Ringworm, Athlete’s Foot and Jock Itch and Fungal Nail Infections – “There Are Fungus Among Us”

Photo credit:  http://fluconazole.biz/fluconazole-resistant-tinea/

People come to their doctor quite frequently due to fungal infections of the skin or nails.   One might think that because of the name, “Ringworm,” it would be caused by a worm, but it is actually caused by a fungus.  The shape of the rash looks like a ring and thus it got its name.  It’s a red, itchy rash on the skin and is also caused tinea.

Four different type of ringworm infections are named for the body-part that is affected:

1)   Tinea capitis affects the head or scalp and is mostly seen in children

2)   Tinea pedis affects the feet and is called athlete’s food because athlete’s common acquire it in the locker room

3)   Tinea cruris affects the groin and is also called jock itch because it also commonly affects athletes or “jocks” presumably because of the moisture on the skin that the fungus prefers

4)   Tinea corporis is a term for fungal infections that affect other body surfaces

Ringworm is a contagious infection and can be spread by someone else who is infected or even by an infected dog or cat.  It may be spread in a shower stall, locker room floor or pool area.  Often small skin shavings from the infected person are left behind in these areas and an unknowing person touches the infected area with their feet or other body part.

Tinea capitis:  a fungal infection of the scalp may be related to cradle cap in children.  It causes a red scaly rash and can lead to bald patches.  It rarely affects adults.  We treat scalp infections with either oral or topical medications or a combination of both.  Children often improve with the use of gentle massage of the scalp during a bath to remove the scaly areas and then use of an antifungal medical on the scalp to kill the bacteria.  Adults and children are usually treated with oral medications and treatment can take 2-12 weeks depending on the severity of the infection.

Tinea pedis (athlete’s foot):  the skin of the feet (often between the toes of the 3-5th toes) become itchy, red, tender, cracked and scaly.  We also see it on the soles of feet and in this area it is usually scaly and simply looks like dry skin.  Sometimes blisters form on the feet, especially between the toes.  It’s very important to treat athlete’s foot in diabetic patients because the fungal infection predisposes the patient even worse – a bacterial infection in the feet.  Diabetic patients can have a decreased sensation on their feet, so they can develop worsening infections without realizing it.  We usually start by removing the dead, scaling skin from the feet, and then treat athlete’s foot with a topical antifungal cream such as Lamisil AT twice a day for up to 12 weeks. The fungus can live on the skin even after the scaling skin is gone, so it’s important to treat the infection even for 1 week after the infection is totally gone.  This infection can be very difficult to treat because if you miss a day of applying the cream, the fungal infection can grow rapidly.  It’s important to keep the feet as dry as possible because fungal infections grow better in warm, damp areas.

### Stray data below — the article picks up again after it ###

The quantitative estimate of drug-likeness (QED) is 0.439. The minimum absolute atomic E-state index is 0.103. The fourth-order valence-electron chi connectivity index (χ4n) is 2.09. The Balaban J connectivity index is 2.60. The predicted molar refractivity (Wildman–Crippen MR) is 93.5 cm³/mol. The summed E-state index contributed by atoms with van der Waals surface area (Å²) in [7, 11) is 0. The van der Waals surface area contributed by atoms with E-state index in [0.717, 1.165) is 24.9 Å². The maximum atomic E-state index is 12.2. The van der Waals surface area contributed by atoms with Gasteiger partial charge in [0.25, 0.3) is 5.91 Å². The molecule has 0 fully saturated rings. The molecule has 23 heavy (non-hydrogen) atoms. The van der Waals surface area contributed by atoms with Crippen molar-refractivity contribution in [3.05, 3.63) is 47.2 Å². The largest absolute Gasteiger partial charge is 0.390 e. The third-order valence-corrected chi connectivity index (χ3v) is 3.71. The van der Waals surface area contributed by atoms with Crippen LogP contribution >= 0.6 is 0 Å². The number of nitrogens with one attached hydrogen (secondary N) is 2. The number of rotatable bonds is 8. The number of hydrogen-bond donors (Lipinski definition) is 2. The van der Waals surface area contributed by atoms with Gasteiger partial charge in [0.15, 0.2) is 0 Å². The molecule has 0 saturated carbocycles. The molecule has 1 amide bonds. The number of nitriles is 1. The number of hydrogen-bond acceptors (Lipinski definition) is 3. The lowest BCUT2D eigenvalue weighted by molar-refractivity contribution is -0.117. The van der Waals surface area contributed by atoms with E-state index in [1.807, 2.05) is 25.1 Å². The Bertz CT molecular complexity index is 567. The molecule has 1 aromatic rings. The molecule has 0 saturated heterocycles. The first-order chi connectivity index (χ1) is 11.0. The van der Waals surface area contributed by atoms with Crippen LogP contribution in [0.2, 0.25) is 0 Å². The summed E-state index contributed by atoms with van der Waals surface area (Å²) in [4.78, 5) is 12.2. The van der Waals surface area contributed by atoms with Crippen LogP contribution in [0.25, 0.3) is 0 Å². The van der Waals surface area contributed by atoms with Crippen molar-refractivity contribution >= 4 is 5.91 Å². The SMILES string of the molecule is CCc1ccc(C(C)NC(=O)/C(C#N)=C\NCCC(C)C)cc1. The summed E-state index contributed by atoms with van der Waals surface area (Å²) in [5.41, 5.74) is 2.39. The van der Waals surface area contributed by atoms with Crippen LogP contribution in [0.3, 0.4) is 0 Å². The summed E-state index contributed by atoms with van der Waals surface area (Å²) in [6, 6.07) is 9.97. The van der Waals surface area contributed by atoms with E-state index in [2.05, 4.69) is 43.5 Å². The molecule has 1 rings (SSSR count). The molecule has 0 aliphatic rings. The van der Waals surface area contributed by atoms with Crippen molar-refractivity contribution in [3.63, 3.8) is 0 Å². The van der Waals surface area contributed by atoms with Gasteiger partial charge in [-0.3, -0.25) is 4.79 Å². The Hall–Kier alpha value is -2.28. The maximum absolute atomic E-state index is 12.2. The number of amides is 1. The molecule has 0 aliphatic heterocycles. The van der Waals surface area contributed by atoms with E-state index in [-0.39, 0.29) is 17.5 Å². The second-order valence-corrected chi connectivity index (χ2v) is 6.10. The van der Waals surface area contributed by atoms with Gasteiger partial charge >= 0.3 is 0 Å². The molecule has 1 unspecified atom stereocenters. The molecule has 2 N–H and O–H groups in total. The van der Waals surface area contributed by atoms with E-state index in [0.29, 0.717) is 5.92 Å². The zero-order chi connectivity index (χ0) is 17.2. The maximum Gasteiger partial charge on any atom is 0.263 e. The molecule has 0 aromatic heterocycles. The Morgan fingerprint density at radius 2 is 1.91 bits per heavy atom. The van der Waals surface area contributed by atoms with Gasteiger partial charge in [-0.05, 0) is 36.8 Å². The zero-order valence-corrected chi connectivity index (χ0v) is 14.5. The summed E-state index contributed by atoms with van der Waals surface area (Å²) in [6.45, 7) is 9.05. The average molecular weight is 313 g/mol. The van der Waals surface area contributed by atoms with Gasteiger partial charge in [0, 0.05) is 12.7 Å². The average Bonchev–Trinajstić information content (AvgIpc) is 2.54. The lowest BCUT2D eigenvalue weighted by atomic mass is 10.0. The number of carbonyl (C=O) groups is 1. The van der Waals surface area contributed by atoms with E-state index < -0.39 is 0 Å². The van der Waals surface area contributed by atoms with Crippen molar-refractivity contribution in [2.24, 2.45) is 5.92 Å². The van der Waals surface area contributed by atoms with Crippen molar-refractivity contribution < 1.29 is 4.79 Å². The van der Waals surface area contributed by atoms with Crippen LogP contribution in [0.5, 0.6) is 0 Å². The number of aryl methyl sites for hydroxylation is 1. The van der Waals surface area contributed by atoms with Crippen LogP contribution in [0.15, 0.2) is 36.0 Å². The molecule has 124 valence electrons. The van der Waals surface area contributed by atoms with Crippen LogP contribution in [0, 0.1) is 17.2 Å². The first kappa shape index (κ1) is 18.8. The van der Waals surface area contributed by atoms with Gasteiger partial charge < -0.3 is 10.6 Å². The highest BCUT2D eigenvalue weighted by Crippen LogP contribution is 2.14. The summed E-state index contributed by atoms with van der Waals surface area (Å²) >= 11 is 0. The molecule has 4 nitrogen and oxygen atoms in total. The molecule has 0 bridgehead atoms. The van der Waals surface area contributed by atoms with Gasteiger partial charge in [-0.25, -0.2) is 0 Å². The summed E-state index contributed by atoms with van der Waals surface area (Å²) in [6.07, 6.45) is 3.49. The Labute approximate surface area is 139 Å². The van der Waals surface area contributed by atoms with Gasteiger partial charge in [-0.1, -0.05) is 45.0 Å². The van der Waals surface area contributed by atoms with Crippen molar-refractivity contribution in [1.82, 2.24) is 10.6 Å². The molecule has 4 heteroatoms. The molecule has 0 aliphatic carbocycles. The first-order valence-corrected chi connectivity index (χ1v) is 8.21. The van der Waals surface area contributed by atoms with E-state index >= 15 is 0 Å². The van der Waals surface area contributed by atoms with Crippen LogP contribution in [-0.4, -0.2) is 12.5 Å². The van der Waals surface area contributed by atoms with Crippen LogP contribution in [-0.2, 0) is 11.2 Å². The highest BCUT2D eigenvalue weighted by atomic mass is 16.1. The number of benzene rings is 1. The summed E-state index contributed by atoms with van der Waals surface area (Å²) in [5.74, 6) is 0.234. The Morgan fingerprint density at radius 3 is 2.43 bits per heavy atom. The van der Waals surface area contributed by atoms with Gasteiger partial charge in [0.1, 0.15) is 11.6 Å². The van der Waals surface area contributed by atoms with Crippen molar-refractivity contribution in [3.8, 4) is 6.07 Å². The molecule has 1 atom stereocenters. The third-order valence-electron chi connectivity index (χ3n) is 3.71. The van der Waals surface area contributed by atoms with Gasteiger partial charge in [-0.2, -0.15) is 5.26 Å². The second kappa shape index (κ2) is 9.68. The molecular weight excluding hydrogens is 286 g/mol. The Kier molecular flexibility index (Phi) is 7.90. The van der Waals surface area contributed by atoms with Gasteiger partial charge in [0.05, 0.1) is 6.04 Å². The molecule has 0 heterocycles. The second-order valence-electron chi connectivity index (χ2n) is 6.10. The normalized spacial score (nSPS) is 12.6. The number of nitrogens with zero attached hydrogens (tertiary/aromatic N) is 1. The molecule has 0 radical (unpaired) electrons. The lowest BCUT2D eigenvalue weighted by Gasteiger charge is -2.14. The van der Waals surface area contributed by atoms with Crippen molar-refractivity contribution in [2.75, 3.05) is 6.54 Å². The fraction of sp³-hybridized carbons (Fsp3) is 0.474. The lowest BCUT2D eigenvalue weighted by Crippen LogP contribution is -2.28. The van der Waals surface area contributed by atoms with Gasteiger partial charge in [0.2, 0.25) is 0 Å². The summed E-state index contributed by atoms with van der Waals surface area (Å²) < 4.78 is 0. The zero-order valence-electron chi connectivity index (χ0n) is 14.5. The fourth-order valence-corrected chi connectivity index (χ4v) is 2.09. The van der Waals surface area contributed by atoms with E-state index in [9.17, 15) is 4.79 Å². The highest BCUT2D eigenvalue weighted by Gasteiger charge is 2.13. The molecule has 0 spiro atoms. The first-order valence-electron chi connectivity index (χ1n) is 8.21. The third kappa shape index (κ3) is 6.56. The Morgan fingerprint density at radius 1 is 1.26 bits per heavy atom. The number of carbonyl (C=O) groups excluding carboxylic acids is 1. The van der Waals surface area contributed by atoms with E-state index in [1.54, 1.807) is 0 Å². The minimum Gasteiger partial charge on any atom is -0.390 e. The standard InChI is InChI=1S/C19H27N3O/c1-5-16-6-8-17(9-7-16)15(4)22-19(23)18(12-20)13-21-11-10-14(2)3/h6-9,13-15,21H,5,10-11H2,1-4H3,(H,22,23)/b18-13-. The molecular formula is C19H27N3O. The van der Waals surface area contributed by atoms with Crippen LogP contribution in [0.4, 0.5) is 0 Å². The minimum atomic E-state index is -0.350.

Tinea corporis (body infection):  often occurs when the fungal infection is transferred from one part of the body to another.  It is commonly seen in high school wrestlers.  It usually appears as a circular or oval scaly area with an outer red edge that is slightly raised while the center is usually flat and skin colored.  We treat this infection with a topical antifungal medication twice a day for 1-2 weeks.  Wrestlers may not be allowed to compete (by their school policy) until their infection clears.

Onychomycosis (fungal nail infection):  a fugal infection of the nail that causes the nail to thicken, and change color such as white, yellow or brown.  This type of infection happens most commonly in the toenail but can also happen in fingernails. Fungal nail infections are common and don’t usually lead to serious long-term problems.  It is usually very easy to diagnose a fungal infection of the nails just by examining them.  Most over the counter medications don’t work for fungal nail infections.  In fact even prescription medications don’t work very well, and most fungal nail infections return after being treated with oral antifungal medications. In addition, the oral medications used to treat fungal infections of the nails can cause severe liver disease, so I usually don’t recommend treating this type of infection and instead recommend keeping the nails trimmed to prevent nail fracture or trauma.

Preventing ringworm:

1)   Do not share clothing or sports equipment/towels with others

2)   Wear slippers or sandals at the gym, local pool or public shower

3)   Wash with soap and shampoo after skin-to-skin contact with others

4)   Avoid tight-fitting clothing to allow the skin to dry

5)   With athlete’s foot, put socks on before underwear to prevent spread of the fungal infection to other parts of the body including the groin

6)   Treat pet fungal infections to prevent spread to humans

7)   If a family member has a fungal infection, make sure they get treatment right away

To find a Dermatologist in your area, the American Academy of Dermatology’s Website has a very useful locator:  http://www.aad.org/find-a-derm

This document is for informational purposes only, and should not be considered medical advice for any individual patient.  If you have questions please contact your medical provider.


I hope that you have found this information useful.  Wishing you the best of health,

Scott Rennie, DO

Blog: https://doctorrennie.wordpress.com


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